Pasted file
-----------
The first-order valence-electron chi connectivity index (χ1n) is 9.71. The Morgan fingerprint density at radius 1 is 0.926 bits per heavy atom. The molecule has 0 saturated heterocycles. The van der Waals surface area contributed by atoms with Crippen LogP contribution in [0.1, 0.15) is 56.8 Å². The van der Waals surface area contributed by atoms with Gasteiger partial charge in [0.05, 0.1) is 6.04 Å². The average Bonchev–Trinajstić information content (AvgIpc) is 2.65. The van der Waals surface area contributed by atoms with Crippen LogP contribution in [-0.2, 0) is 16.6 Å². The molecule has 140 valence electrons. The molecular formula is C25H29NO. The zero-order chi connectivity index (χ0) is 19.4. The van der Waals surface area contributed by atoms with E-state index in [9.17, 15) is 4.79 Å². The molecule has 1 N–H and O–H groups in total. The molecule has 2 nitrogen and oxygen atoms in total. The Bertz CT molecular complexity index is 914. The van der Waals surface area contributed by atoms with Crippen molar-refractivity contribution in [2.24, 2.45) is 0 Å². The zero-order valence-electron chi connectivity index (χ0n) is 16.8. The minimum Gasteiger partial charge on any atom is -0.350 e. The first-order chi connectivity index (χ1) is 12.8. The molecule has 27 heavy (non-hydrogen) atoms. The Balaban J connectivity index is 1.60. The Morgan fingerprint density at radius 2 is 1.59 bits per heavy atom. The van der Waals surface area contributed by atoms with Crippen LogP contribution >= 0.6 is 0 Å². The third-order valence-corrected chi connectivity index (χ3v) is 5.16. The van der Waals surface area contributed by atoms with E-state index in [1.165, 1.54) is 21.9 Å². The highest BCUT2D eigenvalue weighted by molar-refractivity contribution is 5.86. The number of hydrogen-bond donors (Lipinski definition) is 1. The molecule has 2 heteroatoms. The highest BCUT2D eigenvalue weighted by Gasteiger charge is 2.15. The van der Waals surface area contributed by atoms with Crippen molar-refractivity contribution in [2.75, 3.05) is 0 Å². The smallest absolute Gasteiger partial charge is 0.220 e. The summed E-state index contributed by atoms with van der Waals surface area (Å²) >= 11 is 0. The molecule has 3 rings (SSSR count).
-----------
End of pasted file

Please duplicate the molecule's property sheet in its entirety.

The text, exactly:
The first-order valence-electron chi connectivity index (χ1n) is 9.71. The Morgan fingerprint density at radius 1 is 0.926 bits per heavy atom. The molecule has 0 saturated heterocycles. The van der Waals surface area contributed by atoms with Crippen LogP contribution in [0.1, 0.15) is 56.8 Å². The van der Waals surface area contributed by atoms with Gasteiger partial charge in [0.05, 0.1) is 6.04 Å². The average Bonchev–Trinajstić information content (AvgIpc) is 2.65. The van der Waals surface area contributed by atoms with Crippen LogP contribution in [-0.2, 0) is 16.6 Å². The molecule has 140 valence electrons. The molecular formula is C25H29NO. The zero-order chi connectivity index (χ0) is 19.4. The van der Waals surface area contributed by atoms with E-state index in [9.17, 15) is 4.79 Å². The molecule has 1 N–H and O–H groups in total. The molecule has 2 nitrogen and oxygen atoms in total. The Bertz CT molecular complexity index is 914. The van der Waals surface area contributed by atoms with Crippen molar-refractivity contribution in [2.24, 2.45) is 0 Å². The zero-order valence-electron chi connectivity index (χ0n) is 16.8. The minimum Gasteiger partial charge on any atom is -0.350 e. The first-order chi connectivity index (χ1) is 12.8. The molecule has 27 heavy (non-hydrogen) atoms. The Balaban J connectivity index is 1.60. The Morgan fingerprint density at radius 2 is 1.59 bits per heavy atom. The van der Waals surface area contributed by atoms with Crippen LogP contribution >= 0.6 is 0 Å². The third-order valence-corrected chi connectivity index (χ3v) is 5.16. The van der Waals surface area contributed by atoms with E-state index in [1.165, 1.54) is 21.9 Å². The highest BCUT2D eigenvalue weighted by molar-refractivity contribution is 5.86. The number of hydrogen-bond donors (Lipinski definition) is 1. The molecule has 2 heteroatoms. The highest BCUT2D eigenvalue weighted by Gasteiger charge is 2.15. The van der Waals surface area contributed by atoms with Crippen molar-refractivity contribution in [2.75, 3.05) is 0 Å². The smallest absolute Gasteiger partial charge is 0.220 e. The summed E-state index contributed by atoms with van der Waals surface area (Å²) >= 11 is 0. The molecule has 3 rings (SSSR count).